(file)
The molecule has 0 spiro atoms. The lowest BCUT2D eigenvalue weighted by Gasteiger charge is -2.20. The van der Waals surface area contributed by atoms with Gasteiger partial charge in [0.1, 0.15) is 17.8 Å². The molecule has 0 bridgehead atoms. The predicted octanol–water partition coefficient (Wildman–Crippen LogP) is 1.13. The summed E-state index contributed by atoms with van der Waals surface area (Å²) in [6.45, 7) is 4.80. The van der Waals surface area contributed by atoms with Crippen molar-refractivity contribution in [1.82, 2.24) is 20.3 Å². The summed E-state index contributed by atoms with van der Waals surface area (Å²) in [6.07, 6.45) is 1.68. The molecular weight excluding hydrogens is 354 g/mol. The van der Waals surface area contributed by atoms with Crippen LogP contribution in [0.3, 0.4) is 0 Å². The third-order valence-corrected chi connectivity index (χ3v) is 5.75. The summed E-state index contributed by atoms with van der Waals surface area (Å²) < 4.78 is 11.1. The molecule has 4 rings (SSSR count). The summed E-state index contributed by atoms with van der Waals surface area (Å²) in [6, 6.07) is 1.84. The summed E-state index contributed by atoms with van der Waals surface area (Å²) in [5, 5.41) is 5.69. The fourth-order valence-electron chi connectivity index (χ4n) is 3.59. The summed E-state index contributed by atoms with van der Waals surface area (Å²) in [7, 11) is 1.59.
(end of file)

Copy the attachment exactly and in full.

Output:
The molecule has 0 spiro atoms. The lowest BCUT2D eigenvalue weighted by Gasteiger charge is -2.20. The van der Waals surface area contributed by atoms with Gasteiger partial charge in [0.1, 0.15) is 17.8 Å². The molecule has 0 bridgehead atoms. The predicted octanol–water partition coefficient (Wildman–Crippen LogP) is 1.13. The summed E-state index contributed by atoms with van der Waals surface area (Å²) in [6.45, 7) is 4.80. The van der Waals surface area contributed by atoms with Crippen molar-refractivity contribution in [1.82, 2.24) is 20.3 Å². The summed E-state index contributed by atoms with van der Waals surface area (Å²) in [6.07, 6.45) is 1.68. The molecular weight excluding hydrogens is 354 g/mol. The van der Waals surface area contributed by atoms with Crippen LogP contribution in [0.3, 0.4) is 0 Å². The third-order valence-corrected chi connectivity index (χ3v) is 5.75. The summed E-state index contributed by atoms with van der Waals surface area (Å²) < 4.78 is 11.1. The molecule has 4 rings (SSSR count). The summed E-state index contributed by atoms with van der Waals surface area (Å²) in [6, 6.07) is 1.84. The summed E-state index contributed by atoms with van der Waals surface area (Å²) in [5, 5.41) is 5.69. The fourth-order valence-electron chi connectivity index (χ4n) is 3.59. The summed E-state index contributed by atoms with van der Waals surface area (Å²) in [7, 11) is 1.59.